Half animal, half robot. The xenobots , created thanks to the reuse of living cells obtained from embryos of frog of African nails ( Xenopus laevis), were designed on a supercomputer from specific biological building blocks based on an evolutionary algorithm.
These organisms, designed by computer and assembled by hand, can swim in a Petri dish, find individual cells and collect hundreds of them and gather xenobot ‘babies’ inside their mouth in the form of Pac-Man
These biobots, created by a group of young American researchers, were released in 2020 . At the time, they were one millimeter long, capable of moving toward a marked target, lifting payload, or self-healing after a cut.
Now, in a new study published in the journal PNAS , the four scientists present the first living self-replicating robots in history, thanks to the discovery of a new way of biological reproduction. The authors extracted non-genetically modified skin cells from Xenopus tadpoles and incubated them to produce multicellular, motile organisms covered in cilia (eyelash-like cell structures).
These hand-assembled, computer-designed biobots can swim in a Petri dish, find individual cells and collect hundreds of them, and gather xenobot ‘babies’ inside their mouths in the shape of Pac-Man .
About five days later, these become new living machines, which can be observed and moved in the same way. In turn, they find cells and build copies of themselves, over and over again. “With the right design, they spontaneously self-replicate,” says Joshua Bongard , computer scientist and robotics expert at the University of Vermont (UVM), who co-directed the work.
A new mode of biological reproduction
The frog embryonic cells used to create the xenobots were thus destined to become skin . Located on the outside of the tadpole, their function would be to keep pathogens away and redistribute mucus. In the study, the researchers placed them in another completely new context.
We gave cells the opportunity to reimagine their multicellularity
Michael Levin, Tufts University
“We gave them the opportunity to reimagine their multicellularity,” says Michael Levin , professor of biology and director of the Allen Discovery Center at Tufts University and co-leader of the work. And what they imagine is something very different from skin.
“These cells have the genome of a frog , but, freed from turning into tadpoles, they use their collective intelligence , a plasticity , to do something amazing, “adds Levin. Never before has such a mode of reproduction been observed in an animal or a plant.
According to Sam Kriegman , lead author, and now a postdoctoral researcher at the Allen Center at Tufts and the Wyss Institute at Harvard University, these are frog cells that replicate a a very different way than these amphibians do.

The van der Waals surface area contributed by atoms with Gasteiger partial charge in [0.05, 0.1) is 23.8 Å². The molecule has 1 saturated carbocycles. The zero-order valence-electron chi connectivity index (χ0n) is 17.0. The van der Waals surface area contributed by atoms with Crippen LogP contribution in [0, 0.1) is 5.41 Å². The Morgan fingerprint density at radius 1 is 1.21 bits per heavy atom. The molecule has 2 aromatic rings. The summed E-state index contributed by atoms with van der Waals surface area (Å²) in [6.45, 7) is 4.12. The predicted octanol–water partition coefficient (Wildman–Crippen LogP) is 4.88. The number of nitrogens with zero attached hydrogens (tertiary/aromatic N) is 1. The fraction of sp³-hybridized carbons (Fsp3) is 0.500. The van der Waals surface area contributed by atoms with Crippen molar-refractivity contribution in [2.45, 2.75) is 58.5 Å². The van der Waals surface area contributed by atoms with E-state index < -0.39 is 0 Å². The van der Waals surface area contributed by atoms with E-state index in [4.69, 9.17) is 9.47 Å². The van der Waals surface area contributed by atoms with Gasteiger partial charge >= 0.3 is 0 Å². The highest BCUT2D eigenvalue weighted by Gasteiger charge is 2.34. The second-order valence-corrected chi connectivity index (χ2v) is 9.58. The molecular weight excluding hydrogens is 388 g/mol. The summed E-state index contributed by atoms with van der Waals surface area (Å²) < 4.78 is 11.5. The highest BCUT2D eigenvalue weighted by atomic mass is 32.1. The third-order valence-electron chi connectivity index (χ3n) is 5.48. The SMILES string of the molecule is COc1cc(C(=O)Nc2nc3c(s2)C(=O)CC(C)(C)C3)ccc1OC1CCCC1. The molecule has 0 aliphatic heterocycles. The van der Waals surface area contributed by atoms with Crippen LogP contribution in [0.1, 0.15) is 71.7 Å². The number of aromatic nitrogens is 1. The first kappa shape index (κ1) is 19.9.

Why does the shape of Pac-Man
By itself, the xenobot progenitor, made up of about 3,000 cells, forms a [19459002 ] sphere . “They can make children, but afterwards the system usually dies down. It is actually very difficult to get the system to keep reproducing itself, ”says Kriegman.
We asked the UVM supercomputer to figure out how to adjust the shape of the initial parents, and the AI came up with some strange designs after months of work, including one that looked like Pac-Man
Sam Kriegman, Tufts Allen Center
But thanks to an artificial intelligence (AI) program from the Deep Green supercomputing cluster at UVM’s Vermont Advanced Computing Core , an evolutionary algorithm tested thousands of millions of simulated body shapes (triangles, squares, pyramids, starfish, etc.) to find the ones that allowed cells to be most effective in motion-based “kinematic” replication, which has never been observed at scale before whole cells or organisms.
“We asked the UVM supercomputer to figure out how to adjust the shape of the initial parents, and the AI came up with some strange designs after months of work, including one that looked like Pac-Man,” says Kriegman. .
Although the researchers were puzzled by the shape of the mouth – unintuitive, small and unique – they sent the results to Douglas Blackiston , the lead scientist at Tufts University who brought together the Xenobot ‘parents’ shaped like Pac-Man and developed the biological part of the new study. From there, the biobots created children, grandchildren, great-grandchildren and great-great-grandchildren, expanding the number of generations .
Xenobot offspring: stem cells compacted into spheres by AI designed ‘parents’. / Douglas Blackiston & Sam Kriegman
Learning from self-replicating biotechnology
According to the authors, the creation of these living machines means working more deeply in the understanding of replication: “The world and technologies are changing rapidly. It is important, for society as a whole, that we study and understand how it works, ”reports Bongard.
If we knew how to tell groups of cells to do what we want them to do, it would be the solution to traumatic injuries, birth defects, cancer, and aging
These millimeter-sized living machines, created entirely in laboratory , easily extinguished and examined by experts, become the ideal system for studying self-replicating systems . “We have a moral imperative to understand the conditions in which we can control it, direct it, turn it off or exaggerate it,” they emphasize.
For scientists, this research holds promise for advances toward regenerative medicine . “If we knew how to tell groups of cells to do what we want them to do, it would be the solution to traumatic injuries, birth defects, cancer and aging,” says Levin, for whom these problems exist because we do not know how. predict and control which groups of cells are going to build. “The xenobots are a new platform to teach us,” he concludes.
Sam Kriegman et al . “Kinematic self-replication in reconfigurable organisms” PNAS